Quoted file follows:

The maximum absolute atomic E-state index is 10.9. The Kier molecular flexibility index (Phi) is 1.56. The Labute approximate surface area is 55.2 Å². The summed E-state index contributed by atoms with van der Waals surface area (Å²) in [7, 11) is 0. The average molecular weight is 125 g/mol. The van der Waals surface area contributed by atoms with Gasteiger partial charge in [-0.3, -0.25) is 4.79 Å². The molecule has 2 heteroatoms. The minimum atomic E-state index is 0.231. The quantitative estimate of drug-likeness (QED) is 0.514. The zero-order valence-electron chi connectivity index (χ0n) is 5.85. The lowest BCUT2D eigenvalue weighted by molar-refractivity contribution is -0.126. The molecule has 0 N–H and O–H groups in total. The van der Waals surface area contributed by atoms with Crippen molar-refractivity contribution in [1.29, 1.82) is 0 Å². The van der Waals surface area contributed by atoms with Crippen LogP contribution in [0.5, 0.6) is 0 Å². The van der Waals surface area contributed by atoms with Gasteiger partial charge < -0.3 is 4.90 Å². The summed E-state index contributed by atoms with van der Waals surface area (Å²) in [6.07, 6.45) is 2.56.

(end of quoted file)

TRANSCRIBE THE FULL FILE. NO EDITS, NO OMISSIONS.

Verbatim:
The maximum absolute atomic E-state index is 10.9. The Kier molecular flexibility index (Phi) is 1.56. The Labute approximate surface area is 55.2 Å². The summed E-state index contributed by atoms with van der Waals surface area (Å²) in [7, 11) is 0. The average molecular weight is 125 g/mol. The van der Waals surface area contributed by atoms with Gasteiger partial charge in [-0.3, -0.25) is 4.79 Å². The molecule has 2 heteroatoms. The minimum atomic E-state index is 0.231. The quantitative estimate of drug-likeness (QED) is 0.514. The zero-order valence-electron chi connectivity index (χ0n) is 5.85. The lowest BCUT2D eigenvalue weighted by molar-refractivity contribution is -0.126. The molecule has 0 N–H and O–H groups in total. The van der Waals surface area contributed by atoms with Crippen molar-refractivity contribution in [1.29, 1.82) is 0 Å². The van der Waals surface area contributed by atoms with Crippen LogP contribution in [0.5, 0.6) is 0 Å². The van der Waals surface area contributed by atoms with Gasteiger partial charge < -0.3 is 4.90 Å². The summed E-state index contributed by atoms with van der Waals surface area (Å²) in [6.07, 6.45) is 2.56.